The Africa Albinism Network works with like-minded entities to prioritize human rights-based support for persons with albinism in Africa and influence action in response to the challenges faced by persons with albinism and their family members.

Human Rights Defenders with Albinism

The United Nations Independent Expert on Albinism categorically states that albinism group leaders must self-identify and be recognized as human rights defenders to avail themselves of effective protection. Echoing the UN Special Rapporteur on human rights defenders, without this recognition, human rights defenders with albinism remain unaware of their rights as defenders, do not have access to peer or other support networks, and do not receive protection from the State, civil society, or the international community. 

A Groundbreaking Survey

AAN’s 2022 survey across 48 African nations revealed that 70% of albinism groups are actively involved in human rights-based advocacy, including measures to address ritual attacks, highlighting the crucial role these groups play in challenging perceptions and defending the rights of people with albinism.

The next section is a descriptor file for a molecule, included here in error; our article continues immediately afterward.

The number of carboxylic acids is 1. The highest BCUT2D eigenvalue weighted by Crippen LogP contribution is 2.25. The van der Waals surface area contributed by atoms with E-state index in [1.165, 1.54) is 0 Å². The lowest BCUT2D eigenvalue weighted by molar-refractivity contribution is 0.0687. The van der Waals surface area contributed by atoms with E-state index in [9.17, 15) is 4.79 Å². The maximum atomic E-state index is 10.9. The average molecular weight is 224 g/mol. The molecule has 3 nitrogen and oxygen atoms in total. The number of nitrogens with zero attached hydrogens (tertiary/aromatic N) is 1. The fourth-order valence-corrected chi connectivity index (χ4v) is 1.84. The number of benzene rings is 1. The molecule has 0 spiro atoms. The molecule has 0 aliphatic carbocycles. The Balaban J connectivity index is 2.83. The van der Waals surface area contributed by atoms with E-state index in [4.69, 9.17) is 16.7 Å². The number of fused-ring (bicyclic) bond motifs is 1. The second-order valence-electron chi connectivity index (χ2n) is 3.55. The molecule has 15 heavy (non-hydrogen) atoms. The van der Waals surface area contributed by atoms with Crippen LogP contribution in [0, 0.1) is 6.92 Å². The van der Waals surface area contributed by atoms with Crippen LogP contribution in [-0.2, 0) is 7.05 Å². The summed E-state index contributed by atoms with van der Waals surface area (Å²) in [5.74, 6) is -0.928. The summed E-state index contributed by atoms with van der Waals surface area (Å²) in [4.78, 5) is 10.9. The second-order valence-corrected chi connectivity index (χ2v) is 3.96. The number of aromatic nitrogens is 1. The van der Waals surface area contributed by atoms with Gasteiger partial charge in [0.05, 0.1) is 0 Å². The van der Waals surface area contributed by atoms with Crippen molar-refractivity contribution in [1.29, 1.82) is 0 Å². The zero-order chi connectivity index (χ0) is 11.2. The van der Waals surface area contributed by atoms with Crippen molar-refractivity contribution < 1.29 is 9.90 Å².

Women Impacted by Albinism

Women impacted by albinism – including women with albinism and mothers of children with albinism – face layered oppressions, both gender-based and due to their identity as people with albinism. They are often abandoned by their spouses due to the stigma surrounding albinism, blamed for having a child with albinism, endure discrimination in healthcare, and experience acute vulnerability to ritual attacks and rape, based on the belief that having sex with a woman with albinism cures HIV/AIDS. Ensuing economic challenges and workforce barriers keep women impacted by albinism in cycles of poverty and social exclusion. Despite this dire situation, there has been an alarming dearth of advocacy specifically targeting the unique challenges faced by women with albinism.  

Climate Change & Albinism

Climate change poses an existential risk for people with albinism. Across the African continent, a staggering 90% are estimated to lose their lives by age 30 due to skin cancer. Deforestation directly impacts people with albinism – as the tree canopy disappears, they are more exposed to the sun’s harmful rays. The UN also reports that people with albinism frequently work outdoors due to early dropout from school from lack of reasonable accommodation and bullying. With a majority of people with albinism living a subsistence lifestyle outdoors, the impact of climate change on their health and in consequence, their socio-economic status, has become dire.